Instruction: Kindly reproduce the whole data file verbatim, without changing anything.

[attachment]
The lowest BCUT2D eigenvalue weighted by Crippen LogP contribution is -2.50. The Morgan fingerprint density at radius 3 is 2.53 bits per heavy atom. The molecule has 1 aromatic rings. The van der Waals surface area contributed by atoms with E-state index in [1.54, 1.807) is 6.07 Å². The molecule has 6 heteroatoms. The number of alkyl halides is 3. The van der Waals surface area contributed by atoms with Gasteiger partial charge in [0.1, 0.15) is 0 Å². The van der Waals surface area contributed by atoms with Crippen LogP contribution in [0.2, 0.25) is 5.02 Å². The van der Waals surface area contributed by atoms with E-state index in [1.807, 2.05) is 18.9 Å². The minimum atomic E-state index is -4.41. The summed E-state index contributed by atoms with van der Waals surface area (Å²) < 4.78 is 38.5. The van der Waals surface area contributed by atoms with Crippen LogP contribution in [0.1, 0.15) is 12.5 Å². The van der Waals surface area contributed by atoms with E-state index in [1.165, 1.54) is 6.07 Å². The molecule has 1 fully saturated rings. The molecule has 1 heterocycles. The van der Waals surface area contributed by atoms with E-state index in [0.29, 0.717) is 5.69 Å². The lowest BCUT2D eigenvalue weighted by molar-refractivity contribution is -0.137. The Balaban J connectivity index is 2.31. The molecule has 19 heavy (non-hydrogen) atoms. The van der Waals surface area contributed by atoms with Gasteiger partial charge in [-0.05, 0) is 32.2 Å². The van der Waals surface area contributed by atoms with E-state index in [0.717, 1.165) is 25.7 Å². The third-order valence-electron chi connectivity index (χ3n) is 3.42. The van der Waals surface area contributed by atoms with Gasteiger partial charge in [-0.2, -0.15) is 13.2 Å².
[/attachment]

The lowest BCUT2D eigenvalue weighted by Crippen LogP contribution is -2.50. The Morgan fingerprint density at radius 3 is 2.53 bits per heavy atom. The molecule has 1 aromatic rings. The van der Waals surface area contributed by atoms with E-state index in [1.54, 1.807) is 6.07 Å². The molecule has 6 heteroatoms. The number of alkyl halides is 3. The van der Waals surface area contributed by atoms with Gasteiger partial charge in [0.1, 0.15) is 0 Å². The van der Waals surface area contributed by atoms with Crippen LogP contribution in [0.2, 0.25) is 5.02 Å². The van der Waals surface area contributed by atoms with E-state index in [1.807, 2.05) is 18.9 Å². The minimum atomic E-state index is -4.41. The summed E-state index contributed by atoms with van der Waals surface area (Å²) < 4.78 is 38.5. The van der Waals surface area contributed by atoms with Crippen LogP contribution in [0.1, 0.15) is 12.5 Å². The van der Waals surface area contributed by atoms with E-state index in [1.165, 1.54) is 6.07 Å². The molecule has 1 fully saturated rings. The molecule has 1 heterocycles. The van der Waals surface area contributed by atoms with E-state index in [0.29, 0.717) is 5.69 Å². The lowest BCUT2D eigenvalue weighted by molar-refractivity contribution is -0.137. The Balaban J connectivity index is 2.31. The molecule has 19 heavy (non-hydrogen) atoms. The van der Waals surface area contributed by atoms with Gasteiger partial charge in [-0.05, 0) is 32.2 Å². The van der Waals surface area contributed by atoms with E-state index in [0.717, 1.165) is 25.7 Å². The third-order valence-electron chi connectivity index (χ3n) is 3.42. The van der Waals surface area contributed by atoms with Gasteiger partial charge in [-0.2, -0.15) is 13.2 Å².